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5 ways to survive a cashflow crisis

By Pauline Muindi | September 1st 2021
Upset businessman [Courtesy]

Despite careful planning and good intentions, there are times when a small business can find itself in a cash crunch. Often overlooked, cash flow is a crucial element in ensuring the smooth and successful running of any business.

Simply put, cash flow is the money that flows in and out of your business – from profits coming in to expenses going out. Cash flow shortage happens when the incoming money is insufficient to meet the expenses of your business. This can happen when your business capital is all tied up in stagnant inventory, expensive equipment, or dismal debt collection.

When you suffer a cashflow shortage, you are likely to have problems meeting your day-to-day expenses in business. For example, you may be unable to pay loans deposits and bills in time, which will result in expensive penalties. You may also lack enough cash to pay staff and suppliers or fulfil customer orders.

Poor cash flow threatens the very existence of your business. In many cases, entrepreneurs find themselves injecting additional cash from their own pockets to finance their business’ operational costs and settle business debts.

Obviously, using your personal savings to bail out your business isn’t a sustainable strategy. Here are a few effective strategies to use to manage and survive a cash flow crisis:

Limit your inventory

Having too much inventory is one of the leading causes of cashflow shortages. Idle inventory is much like arteriosclerosis, a disease that blocks the arteries. The excess inventory blocks smooth flow of money in and out of your business, which can lead to premature death for your business venture.

To prevent this scenario, keep a close eye on your inventory. Use your daily sales activity as a guide on how much inventory you should have any given time. Set up an inventory management system to ensure you never have too little or excess inventory.

In a crisis, come up with creative ideas to sell the excess inventory in your warehouse. For example, you can bundle items and sell them at a slightly lower price than if you sold them separately. Also try selling the excess inventory at discounted prices or even offering some of them as freebie incentives to draw customers to your faster-moving products.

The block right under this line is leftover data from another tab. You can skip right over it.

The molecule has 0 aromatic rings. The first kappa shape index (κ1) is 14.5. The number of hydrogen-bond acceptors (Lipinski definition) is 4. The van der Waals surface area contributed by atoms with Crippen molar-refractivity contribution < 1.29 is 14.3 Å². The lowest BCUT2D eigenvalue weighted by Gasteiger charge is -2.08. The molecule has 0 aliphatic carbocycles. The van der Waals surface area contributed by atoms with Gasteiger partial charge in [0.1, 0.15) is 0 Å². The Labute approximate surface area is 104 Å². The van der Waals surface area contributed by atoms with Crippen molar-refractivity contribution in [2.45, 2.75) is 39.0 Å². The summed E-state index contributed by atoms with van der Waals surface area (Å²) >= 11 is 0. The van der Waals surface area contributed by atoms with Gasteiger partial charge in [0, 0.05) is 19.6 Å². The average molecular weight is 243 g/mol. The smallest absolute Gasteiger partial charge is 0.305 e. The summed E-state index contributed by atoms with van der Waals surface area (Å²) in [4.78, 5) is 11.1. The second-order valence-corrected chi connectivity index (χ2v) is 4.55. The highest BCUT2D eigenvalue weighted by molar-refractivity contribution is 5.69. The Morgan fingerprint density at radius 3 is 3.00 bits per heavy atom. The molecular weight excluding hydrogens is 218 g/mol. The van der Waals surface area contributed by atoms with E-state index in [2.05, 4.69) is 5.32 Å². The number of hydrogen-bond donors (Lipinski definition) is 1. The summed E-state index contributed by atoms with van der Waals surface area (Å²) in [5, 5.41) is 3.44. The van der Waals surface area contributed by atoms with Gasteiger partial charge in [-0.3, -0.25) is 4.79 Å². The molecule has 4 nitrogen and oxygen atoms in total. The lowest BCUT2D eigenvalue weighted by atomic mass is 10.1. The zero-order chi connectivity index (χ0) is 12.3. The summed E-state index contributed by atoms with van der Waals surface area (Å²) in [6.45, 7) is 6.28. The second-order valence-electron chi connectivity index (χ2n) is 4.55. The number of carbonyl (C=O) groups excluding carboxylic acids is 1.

Cut your salary

Do you pay yourself as a business owner each month? Many business experts recommend adding yourself to the payroll and drawing a monthly salary from your business. One survey found that many business owners limit their salaries to 50 percent of profits.

However, if your business is always running into cash flow shortages, consider giving yourself a pay cut. For instance, if you were drawing 50 percent of profits, cut it down to 10 or 20 percent. Besides stabilising your business cash flow in a crisis, this move will also motivate you to look for long-term solution.

Also consider cutting staff salaries – especially those who are highly paid. If it comes to this, discuss with your staff why the move is necessary and when they may expect their full salaries to re restored. You may also have to lay off any staff that your business can do without.

Improve invoice management

Does your business send out invoices to customers? How long does it take for customers to make payments? Delay in getting payments from customers may explain why you are experiencing cash flow shortages in your business.

Thing of creative ways you can get your customers to pay you sooner rather than later. For example, you can offer a discount for early payments, which serves as an incentive for customers to pay as quickly as possible. Send out invoices promptly and make sure that customers understand the due dates, and any penalties for late payments.

If you haven’t done so already, upgrade your invoicing system to a more efficient one. For instance, instead of manually processing invoices, adopt software to automate the process. While at it, offer various payment options for your customers such as credit card, Mpesa, PayPal and so on.

Add new income streams

One of the best solutions to a cash flow crisis is by expanding your income streams. Think of ways you can add a few new streams of income to your business without having to invest too much additional revenue. For instance, if you have been selling locally, set up an online store and start selling nationally or even globally.

In addition, think about offering a new service. For instance, if you have a barber shop, you can start offering manicures and pedicures. Also think of creating a video or online course to sell.

You can also pursue an income stream that is not directly related to your core business. For example, if you run a small restaurant business, you can still pursue an additional income stream from a wholesale business.

Tighten credit to customers

Be more cautious when extending credit to your customers. Bad debts can easily lead to cash flow issues and eventually kill your business. Run a credit check on new customers and consider requesting for references.

To avoid bad debts, it is also advisable to set realistic credit limits. You can always increase the credit limit when a new customer demonstrates reliability and trustworthiness. It is important to state your terms and conditions clearly and include them in all relevant documents.

Remind customers when payments are due. If customers don’t pay in time, follow up with phone calls to a specified contact. This gives the customer a chance to explain why they have delayed the payment and when you can expect to get paid. Remind them of any late payment penalties and discuss a tenable solution.

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